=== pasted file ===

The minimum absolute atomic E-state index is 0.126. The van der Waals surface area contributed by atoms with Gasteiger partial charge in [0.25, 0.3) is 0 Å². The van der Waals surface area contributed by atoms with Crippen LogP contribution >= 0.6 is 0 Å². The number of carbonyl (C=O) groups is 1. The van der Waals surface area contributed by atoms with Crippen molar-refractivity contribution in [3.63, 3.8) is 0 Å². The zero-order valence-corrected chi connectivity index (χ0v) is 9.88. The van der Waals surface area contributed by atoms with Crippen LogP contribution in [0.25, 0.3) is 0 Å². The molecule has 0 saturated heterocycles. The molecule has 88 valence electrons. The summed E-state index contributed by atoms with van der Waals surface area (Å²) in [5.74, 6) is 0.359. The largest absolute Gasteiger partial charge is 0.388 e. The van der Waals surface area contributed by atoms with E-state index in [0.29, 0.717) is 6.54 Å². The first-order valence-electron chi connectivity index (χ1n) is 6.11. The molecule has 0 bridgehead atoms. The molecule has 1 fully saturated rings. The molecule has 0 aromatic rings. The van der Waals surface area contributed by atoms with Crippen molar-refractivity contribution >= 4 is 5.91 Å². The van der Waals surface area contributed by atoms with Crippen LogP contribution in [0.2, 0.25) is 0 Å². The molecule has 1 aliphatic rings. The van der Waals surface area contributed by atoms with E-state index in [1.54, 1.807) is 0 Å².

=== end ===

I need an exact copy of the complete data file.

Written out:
The minimum absolute atomic E-state index is 0.126. The van der Waals surface area contributed by atoms with Gasteiger partial charge in [0.25, 0.3) is 0 Å². The van der Waals surface area contributed by atoms with Crippen LogP contribution >= 0.6 is 0 Å². The number of carbonyl (C=O) groups is 1. The van der Waals surface area contributed by atoms with Crippen molar-refractivity contribution in [3.63, 3.8) is 0 Å². The zero-order valence-corrected chi connectivity index (χ0v) is 9.88. The van der Waals surface area contributed by atoms with Crippen LogP contribution in [0.25, 0.3) is 0 Å². The molecule has 0 saturated heterocycles. The molecule has 88 valence electrons. The summed E-state index contributed by atoms with van der Waals surface area (Å²) in [5.74, 6) is 0.359. The largest absolute Gasteiger partial charge is 0.388 e. The van der Waals surface area contributed by atoms with E-state index in [0.29, 0.717) is 6.54 Å². The first-order valence-electron chi connectivity index (χ1n) is 6.11. The molecule has 0 bridgehead atoms. The molecule has 1 fully saturated rings. The molecule has 0 aromatic rings. The van der Waals surface area contributed by atoms with Crippen molar-refractivity contribution >= 4 is 5.91 Å². The van der Waals surface area contributed by atoms with Crippen LogP contribution in [0.2, 0.25) is 0 Å². The molecule has 1 aliphatic rings. The van der Waals surface area contributed by atoms with E-state index in [1.54, 1.807) is 0 Å².